While Duchossois remained the face of Arlington Park for several years after it was purchased by Churchill, Churchill's focus soon started to drift from racing to gaming. In 2019, Churchill announced that it would not apply for a license to open a casino at Arlington and would, instead, close the track after the end of the 2021 season. It is believed that Churchill did not want an Arlington casino to compete with a casino it owns in nearby Des Plaines, Illinois. What will likely be the last ever race run at Arlington was held Sept. 25, 2021. Arlington first raced in 1927.
Under Churchill, the Arlington Million underwent a name change in 2021 to the Mister D. Stakes, in honor of Duchossois. The purse was reduced to $600,000.
Somewhat surprisingly, Duchossois was publicly supportive of Churchill's decision to close and sell the track.
“I think Churchill has two of the finest managers in the country,” he told the AP.
Duchossois earned many honors in racing, including the American Jockey Club's Gold Medal and the Joe Palmer Award for Meritorious Service to Racing from the National Turf Writers Association. He was inducted into the Chicagoland Sports Hall of Fame and was also inducted into the National Museum of Racing and Hall of Fame and named one of their Pillars of the Turf in 2019.
“We are profoundly saddened today by the loss of Richard Duchossois. He was a tireless champion of Churchill Downs and thoroughbred racing. His impact on those of us involved in this industry was simply immeasurable. He was a mentor and friend to so many in Churchill Downs, most especially me, and we will all miss his grace, wisdom and humor. His contributions to Churchill Downs and thoroughbred racing were merely a small part of his extraordinary life. They call his generation 'America's Greatest' and to be fortunate to spend time with this man was to be in the presence of a truly special individual who led a full life of sacrifice, commitment and service to others. We will mourn him, miss him and wonder if there could ever be another like Richard Duchossois.” -Churchill Downs Incorporated CEO Bill Carstanjen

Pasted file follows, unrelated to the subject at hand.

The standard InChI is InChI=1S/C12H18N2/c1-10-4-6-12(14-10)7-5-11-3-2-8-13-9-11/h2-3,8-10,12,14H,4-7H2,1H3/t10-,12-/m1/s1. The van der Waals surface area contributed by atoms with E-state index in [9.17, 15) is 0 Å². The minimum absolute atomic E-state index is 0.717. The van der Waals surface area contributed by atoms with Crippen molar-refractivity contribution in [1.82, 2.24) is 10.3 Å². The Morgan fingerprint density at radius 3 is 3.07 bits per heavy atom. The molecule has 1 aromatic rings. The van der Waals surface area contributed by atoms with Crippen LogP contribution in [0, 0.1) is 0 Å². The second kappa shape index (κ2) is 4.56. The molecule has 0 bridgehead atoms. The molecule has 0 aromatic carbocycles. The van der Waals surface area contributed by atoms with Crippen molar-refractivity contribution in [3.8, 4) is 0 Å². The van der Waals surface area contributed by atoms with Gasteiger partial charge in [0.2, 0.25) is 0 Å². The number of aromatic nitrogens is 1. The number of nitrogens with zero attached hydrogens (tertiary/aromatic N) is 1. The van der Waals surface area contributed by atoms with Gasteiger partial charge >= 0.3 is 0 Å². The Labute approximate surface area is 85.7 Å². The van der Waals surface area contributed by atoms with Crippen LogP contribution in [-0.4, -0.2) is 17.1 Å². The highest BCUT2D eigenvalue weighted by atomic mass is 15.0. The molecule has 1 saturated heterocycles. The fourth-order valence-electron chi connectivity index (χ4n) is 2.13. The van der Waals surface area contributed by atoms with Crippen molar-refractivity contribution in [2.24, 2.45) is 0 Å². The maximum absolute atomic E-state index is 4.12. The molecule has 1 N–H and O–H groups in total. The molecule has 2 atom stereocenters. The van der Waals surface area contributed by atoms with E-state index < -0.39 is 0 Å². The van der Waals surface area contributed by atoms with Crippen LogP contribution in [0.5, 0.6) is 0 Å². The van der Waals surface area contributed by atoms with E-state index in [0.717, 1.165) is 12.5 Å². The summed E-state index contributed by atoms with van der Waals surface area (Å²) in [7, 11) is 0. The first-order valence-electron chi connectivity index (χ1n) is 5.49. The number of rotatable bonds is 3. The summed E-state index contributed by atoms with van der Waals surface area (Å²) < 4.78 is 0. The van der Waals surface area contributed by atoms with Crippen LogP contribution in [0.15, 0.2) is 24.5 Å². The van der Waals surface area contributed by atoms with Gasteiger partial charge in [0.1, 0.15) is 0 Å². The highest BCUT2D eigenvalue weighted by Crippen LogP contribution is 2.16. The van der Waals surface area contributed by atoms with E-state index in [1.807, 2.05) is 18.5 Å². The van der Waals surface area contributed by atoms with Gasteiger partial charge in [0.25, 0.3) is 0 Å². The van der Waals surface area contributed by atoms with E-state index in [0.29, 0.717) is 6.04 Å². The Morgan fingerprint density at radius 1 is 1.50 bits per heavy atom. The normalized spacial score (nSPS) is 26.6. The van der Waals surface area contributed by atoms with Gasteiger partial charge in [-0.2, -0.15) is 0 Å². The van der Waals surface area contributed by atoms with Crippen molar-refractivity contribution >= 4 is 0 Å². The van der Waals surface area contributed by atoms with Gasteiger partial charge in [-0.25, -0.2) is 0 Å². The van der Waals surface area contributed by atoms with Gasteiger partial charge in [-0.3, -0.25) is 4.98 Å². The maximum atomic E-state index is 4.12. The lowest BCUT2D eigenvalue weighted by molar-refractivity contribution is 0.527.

“On behalf of Illinois Thoroughbred owners and trainers, we extend our deepest condolences to the family and friends of Dick Duchossois.
“Mr. D served our nation with distinction and thereafter brought his enduring tenacity and exceptional work ethic to the helm of Arlington Park–a track he worked to build into a world-class destination for Thoroughbred horse racing.
“As we mourn his loss, we are reminded of his immense contributions to Thoroughbred racing in North America, most especially here in Illinois. His imprint on the sport and industry was vast and will not be forgotten.” -Illinois Thoroughbred Horsemen's Association
“Richard L. Duchossois was a great American who served his country valiantly during World War II, and later served the Thoroughbred industry with great honor and distinction. Very few individuals exhibited the drive and determination of Mr. Duchossois in his very full and successful life. Following a devastating fire that destroyed the Arlington Park grandstand in 1985, he conducted the Arlington Million under tents, and it was dubbed as the 'Miracle Million.' He then rebuilt Arlington Park into one of the shining jewels of all racetracks. Mr. Duchossois propelled the Arlington Million into a top international showcase and paved the way for further interest in global competition among the world's top Thoroughbreds. It was our great pleasure to bring the 2002 Breeders' Cup to Arlington Park with Mr. Duchossois at the helm. We cherish his legacy and extend our deepest condolences to the Duchossois family.” -Breeders' Cup Ltd.